Exploring Real Estate Debt Funds and Syndications

As a working mom, you’re looking to build wealth for yourself and for your family. You’ve likely heard over and over again that real estate is one of the most effective ways to do that. However, if you’re anything like I was, you are probably unsure where to start. Understanding how real estate debt funds work can help you determine if passive real estate investing is right for you. If it is, we’ll even guide you to resources to get started with real estate debt funds. 

The Basics of Real Estate Debt Funds

If you’re new to the concept of real estate investing, there’s a good chance you haven’t yet heard of debt funds. A good way to think of debt funds is to think of them as the bonds of the real estate world, whereas buying property is akin to purchasing stocks. The comparison holds, but it is also worth noting that debt funds won’t be as predictable as government bonds. 

After the 2008 crash, real estate debt funds started to increase in popularity. While the number of people involved in funds is growing, it is still a niche part of real estate investing. 

A debt fund typically aims to connect a borrower, who is usually a project developer, with access to short-term capital. They use this funding for large-scale projects, such as shopping malls and apartment complexes. Periodic payments are made to investors from interest and security charged against the loan and the assets respectively.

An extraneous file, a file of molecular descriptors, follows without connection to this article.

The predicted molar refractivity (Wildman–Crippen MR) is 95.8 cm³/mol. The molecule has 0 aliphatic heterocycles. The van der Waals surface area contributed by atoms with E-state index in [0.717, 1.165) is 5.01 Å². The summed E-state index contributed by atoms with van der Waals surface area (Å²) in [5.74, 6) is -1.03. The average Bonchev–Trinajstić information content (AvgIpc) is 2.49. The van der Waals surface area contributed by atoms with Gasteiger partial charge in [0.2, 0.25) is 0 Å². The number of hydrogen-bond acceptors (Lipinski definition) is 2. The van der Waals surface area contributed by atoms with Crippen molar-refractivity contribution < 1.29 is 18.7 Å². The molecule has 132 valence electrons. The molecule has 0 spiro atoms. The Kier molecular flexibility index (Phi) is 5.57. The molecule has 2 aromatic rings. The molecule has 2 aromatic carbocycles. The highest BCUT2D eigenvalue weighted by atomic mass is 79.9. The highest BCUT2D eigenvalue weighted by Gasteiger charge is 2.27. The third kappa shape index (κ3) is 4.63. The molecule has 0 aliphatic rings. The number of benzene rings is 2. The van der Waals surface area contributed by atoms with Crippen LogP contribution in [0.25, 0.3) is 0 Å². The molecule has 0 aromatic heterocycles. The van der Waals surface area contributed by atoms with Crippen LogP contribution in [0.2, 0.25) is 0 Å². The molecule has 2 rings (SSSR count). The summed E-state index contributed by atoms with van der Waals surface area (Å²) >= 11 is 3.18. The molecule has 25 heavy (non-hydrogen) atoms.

Things to Note About Debt Funds

Building wealth isn’t simply about growing income. Understanding how money is taxed is an important pillar of growing wealth. As such, it is necessary to know how debt funds are taxed. If you generate income through a debt fund payout, it will be taxed like ordinary income.

Building wealth isn’t simply about growing income. Click To Tweet

To shelter that income, you need to open a self-directed IRA, or SDIRA. You need a special self-directed custodian or provider to fund an SDIRA. When choosing a provider, it is important to research the different costs you may incur and how much support you’ll receive from the provider. Check out all the details of self-directed IRAs here

How I Got Started in Real Estate

Originally, I brushed off the idea of real estate investing. It seemed like it would be complicated and require more time than I wanted to expend. Instead, I chose to laser focus on paying down my loans. Eventually, though, I realized that real estate investing doesn’t have to be overly complex. Plus, it can certainly be passive. 

When I decided to grow my wealth with real estate, I used real estate syndications to get started. Real estate syndications are powerful investments that can help you build wealth. Let’s take a deeper dive into syndications to see how they might fit into your investment portfolio. 

What Are Real Estate Syndications?

Often times, people are turned off to the idea of investing simply because of the terminology involved. That makes sense. When it sounds like someone is speaking a foreign language, of course, your confidence might start to wane. To understand how real estate syndications work, let’s start by breaking down several key terms: